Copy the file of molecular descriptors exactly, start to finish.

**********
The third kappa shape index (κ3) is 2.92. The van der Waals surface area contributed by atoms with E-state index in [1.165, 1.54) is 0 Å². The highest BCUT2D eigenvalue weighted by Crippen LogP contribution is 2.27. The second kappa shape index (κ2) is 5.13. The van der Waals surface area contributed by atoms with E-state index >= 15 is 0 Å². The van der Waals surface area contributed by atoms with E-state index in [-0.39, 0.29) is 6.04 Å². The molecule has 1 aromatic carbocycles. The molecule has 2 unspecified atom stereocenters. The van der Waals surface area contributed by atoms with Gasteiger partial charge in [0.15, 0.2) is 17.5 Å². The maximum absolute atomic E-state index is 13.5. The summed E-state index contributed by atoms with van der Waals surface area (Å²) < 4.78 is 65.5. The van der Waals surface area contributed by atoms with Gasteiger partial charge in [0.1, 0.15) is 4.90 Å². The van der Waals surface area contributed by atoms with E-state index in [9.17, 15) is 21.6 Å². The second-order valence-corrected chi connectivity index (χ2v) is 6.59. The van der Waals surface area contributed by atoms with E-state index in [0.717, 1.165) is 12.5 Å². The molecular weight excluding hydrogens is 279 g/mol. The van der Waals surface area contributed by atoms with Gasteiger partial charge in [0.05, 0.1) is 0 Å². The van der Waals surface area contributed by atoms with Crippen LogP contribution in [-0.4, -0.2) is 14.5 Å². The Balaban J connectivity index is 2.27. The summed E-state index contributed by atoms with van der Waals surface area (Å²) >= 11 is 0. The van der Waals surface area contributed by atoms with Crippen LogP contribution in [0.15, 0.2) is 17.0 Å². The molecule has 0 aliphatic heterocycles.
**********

The third kappa shape index (κ3) is 2.92. The van der Waals surface area contributed by atoms with E-state index in [1.165, 1.54) is 0 Å². The highest BCUT2D eigenvalue weighted by Crippen LogP contribution is 2.27. The second kappa shape index (κ2) is 5.13. The van der Waals surface area contributed by atoms with E-state index >= 15 is 0 Å². The van der Waals surface area contributed by atoms with E-state index in [-0.39, 0.29) is 6.04 Å². The molecule has 1 aromatic carbocycles. The molecule has 2 unspecified atom stereocenters. The van der Waals surface area contributed by atoms with Gasteiger partial charge in [0.15, 0.2) is 17.5 Å². The maximum absolute atomic E-state index is 13.5. The summed E-state index contributed by atoms with van der Waals surface area (Å²) < 4.78 is 65.5. The van der Waals surface area contributed by atoms with Gasteiger partial charge in [0.1, 0.15) is 4.90 Å². The van der Waals surface area contributed by atoms with E-state index in [9.17, 15) is 21.6 Å². The second-order valence-corrected chi connectivity index (χ2v) is 6.59. The van der Waals surface area contributed by atoms with E-state index in [0.717, 1.165) is 12.5 Å². The molecular weight excluding hydrogens is 279 g/mol. The van der Waals surface area contributed by atoms with Gasteiger partial charge in [0.05, 0.1) is 0 Å². The van der Waals surface area contributed by atoms with Crippen LogP contribution in [-0.4, -0.2) is 14.5 Å². The Balaban J connectivity index is 2.27. The summed E-state index contributed by atoms with van der Waals surface area (Å²) >= 11 is 0. The van der Waals surface area contributed by atoms with Crippen LogP contribution in [0.15, 0.2) is 17.0 Å². The molecule has 0 aliphatic heterocycles.